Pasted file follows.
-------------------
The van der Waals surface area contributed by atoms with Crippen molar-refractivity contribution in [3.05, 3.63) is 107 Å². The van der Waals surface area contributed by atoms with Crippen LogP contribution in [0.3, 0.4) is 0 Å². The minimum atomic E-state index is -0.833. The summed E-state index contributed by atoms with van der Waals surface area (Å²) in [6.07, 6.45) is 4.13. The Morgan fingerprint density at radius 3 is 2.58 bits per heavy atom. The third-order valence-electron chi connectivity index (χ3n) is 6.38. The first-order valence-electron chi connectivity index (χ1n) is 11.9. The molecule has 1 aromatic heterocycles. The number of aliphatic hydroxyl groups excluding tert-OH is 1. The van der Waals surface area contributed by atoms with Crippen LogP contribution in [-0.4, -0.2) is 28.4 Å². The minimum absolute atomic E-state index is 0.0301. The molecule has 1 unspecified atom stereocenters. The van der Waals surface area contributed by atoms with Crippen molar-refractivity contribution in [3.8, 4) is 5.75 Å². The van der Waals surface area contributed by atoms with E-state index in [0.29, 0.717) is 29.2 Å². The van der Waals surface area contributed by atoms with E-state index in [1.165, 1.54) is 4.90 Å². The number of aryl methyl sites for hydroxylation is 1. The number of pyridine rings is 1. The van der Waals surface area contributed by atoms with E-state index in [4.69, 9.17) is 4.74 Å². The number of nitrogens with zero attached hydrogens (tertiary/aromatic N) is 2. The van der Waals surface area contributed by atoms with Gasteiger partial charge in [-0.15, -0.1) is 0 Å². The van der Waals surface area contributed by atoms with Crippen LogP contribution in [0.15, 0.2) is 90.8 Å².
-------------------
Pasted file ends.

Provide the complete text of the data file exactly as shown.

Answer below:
The van der Waals surface area contributed by atoms with Crippen molar-refractivity contribution in [3.05, 3.63) is 107 Å². The van der Waals surface area contributed by atoms with Crippen LogP contribution in [0.3, 0.4) is 0 Å². The minimum atomic E-state index is -0.833. The summed E-state index contributed by atoms with van der Waals surface area (Å²) in [6.07, 6.45) is 4.13. The Morgan fingerprint density at radius 3 is 2.58 bits per heavy atom. The third-order valence-electron chi connectivity index (χ3n) is 6.38. The first-order valence-electron chi connectivity index (χ1n) is 11.9. The molecule has 1 aromatic heterocycles. The number of aliphatic hydroxyl groups excluding tert-OH is 1. The van der Waals surface area contributed by atoms with Crippen LogP contribution in [-0.4, -0.2) is 28.4 Å². The minimum absolute atomic E-state index is 0.0301. The molecule has 1 unspecified atom stereocenters. The van der Waals surface area contributed by atoms with Crippen molar-refractivity contribution in [3.8, 4) is 5.75 Å². The van der Waals surface area contributed by atoms with E-state index in [0.29, 0.717) is 29.2 Å². The van der Waals surface area contributed by atoms with E-state index in [1.165, 1.54) is 4.90 Å². The number of aryl methyl sites for hydroxylation is 1. The number of pyridine rings is 1. The van der Waals surface area contributed by atoms with E-state index in [4.69, 9.17) is 4.74 Å². The number of nitrogens with zero attached hydrogens (tertiary/aromatic N) is 2. The van der Waals surface area contributed by atoms with Gasteiger partial charge in [-0.15, -0.1) is 0 Å². The van der Waals surface area contributed by atoms with Crippen LogP contribution in [0.15, 0.2) is 90.8 Å².